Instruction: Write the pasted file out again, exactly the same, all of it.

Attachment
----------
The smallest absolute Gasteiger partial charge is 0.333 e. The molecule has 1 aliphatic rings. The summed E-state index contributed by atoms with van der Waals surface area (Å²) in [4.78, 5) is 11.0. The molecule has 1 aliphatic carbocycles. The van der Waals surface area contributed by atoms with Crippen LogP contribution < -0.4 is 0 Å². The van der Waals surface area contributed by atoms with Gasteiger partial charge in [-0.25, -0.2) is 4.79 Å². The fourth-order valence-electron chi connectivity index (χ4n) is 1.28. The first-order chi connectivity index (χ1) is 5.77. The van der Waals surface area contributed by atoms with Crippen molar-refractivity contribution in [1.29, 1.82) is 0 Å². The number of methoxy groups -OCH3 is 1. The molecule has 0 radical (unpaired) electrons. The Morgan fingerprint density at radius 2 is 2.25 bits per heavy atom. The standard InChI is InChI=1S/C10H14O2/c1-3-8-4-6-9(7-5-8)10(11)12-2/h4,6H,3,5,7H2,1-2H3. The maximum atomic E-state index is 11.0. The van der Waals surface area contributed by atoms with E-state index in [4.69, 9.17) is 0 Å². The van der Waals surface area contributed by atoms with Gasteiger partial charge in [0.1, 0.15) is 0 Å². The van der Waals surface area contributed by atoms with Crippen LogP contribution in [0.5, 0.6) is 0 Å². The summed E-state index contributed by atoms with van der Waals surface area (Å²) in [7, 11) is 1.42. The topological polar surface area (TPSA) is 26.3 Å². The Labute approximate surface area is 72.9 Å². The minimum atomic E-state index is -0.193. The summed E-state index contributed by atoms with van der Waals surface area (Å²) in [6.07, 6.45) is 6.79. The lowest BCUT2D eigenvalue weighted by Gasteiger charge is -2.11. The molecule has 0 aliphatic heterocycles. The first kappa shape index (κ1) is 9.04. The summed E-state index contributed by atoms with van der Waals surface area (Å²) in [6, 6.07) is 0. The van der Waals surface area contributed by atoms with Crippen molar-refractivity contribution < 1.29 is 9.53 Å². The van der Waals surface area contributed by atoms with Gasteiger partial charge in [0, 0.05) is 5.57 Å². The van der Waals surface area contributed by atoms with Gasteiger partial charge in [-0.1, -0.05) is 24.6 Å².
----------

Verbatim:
The smallest absolute Gasteiger partial charge is 0.333 e. The molecule has 1 aliphatic rings. The summed E-state index contributed by atoms with van der Waals surface area (Å²) in [4.78, 5) is 11.0. The molecule has 1 aliphatic carbocycles. The van der Waals surface area contributed by atoms with Crippen LogP contribution < -0.4 is 0 Å². The van der Waals surface area contributed by atoms with Gasteiger partial charge in [-0.25, -0.2) is 4.79 Å². The fourth-order valence-electron chi connectivity index (χ4n) is 1.28. The first-order chi connectivity index (χ1) is 5.77. The van der Waals surface area contributed by atoms with Crippen molar-refractivity contribution in [1.29, 1.82) is 0 Å². The number of methoxy groups -OCH3 is 1. The molecule has 0 radical (unpaired) electrons. The Morgan fingerprint density at radius 2 is 2.25 bits per heavy atom. The standard InChI is InChI=1S/C10H14O2/c1-3-8-4-6-9(7-5-8)10(11)12-2/h4,6H,3,5,7H2,1-2H3. The maximum atomic E-state index is 11.0. The van der Waals surface area contributed by atoms with E-state index in [4.69, 9.17) is 0 Å². The van der Waals surface area contributed by atoms with Gasteiger partial charge in [0.1, 0.15) is 0 Å². The van der Waals surface area contributed by atoms with Crippen LogP contribution in [0.5, 0.6) is 0 Å². The summed E-state index contributed by atoms with van der Waals surface area (Å²) in [7, 11) is 1.42. The topological polar surface area (TPSA) is 26.3 Å². The Labute approximate surface area is 72.9 Å². The minimum atomic E-state index is -0.193. The summed E-state index contributed by atoms with van der Waals surface area (Å²) in [6.07, 6.45) is 6.79. The lowest BCUT2D eigenvalue weighted by Gasteiger charge is -2.11. The molecule has 0 aliphatic heterocycles. The first kappa shape index (κ1) is 9.04. The summed E-state index contributed by atoms with van der Waals surface area (Å²) in [6, 6.07) is 0. The van der Waals surface area contributed by atoms with Crippen molar-refractivity contribution < 1.29 is 9.53 Å². The van der Waals surface area contributed by atoms with Gasteiger partial charge in [0, 0.05) is 5.57 Å². The van der Waals surface area contributed by atoms with Gasteiger partial charge in [-0.1, -0.05) is 24.6 Å².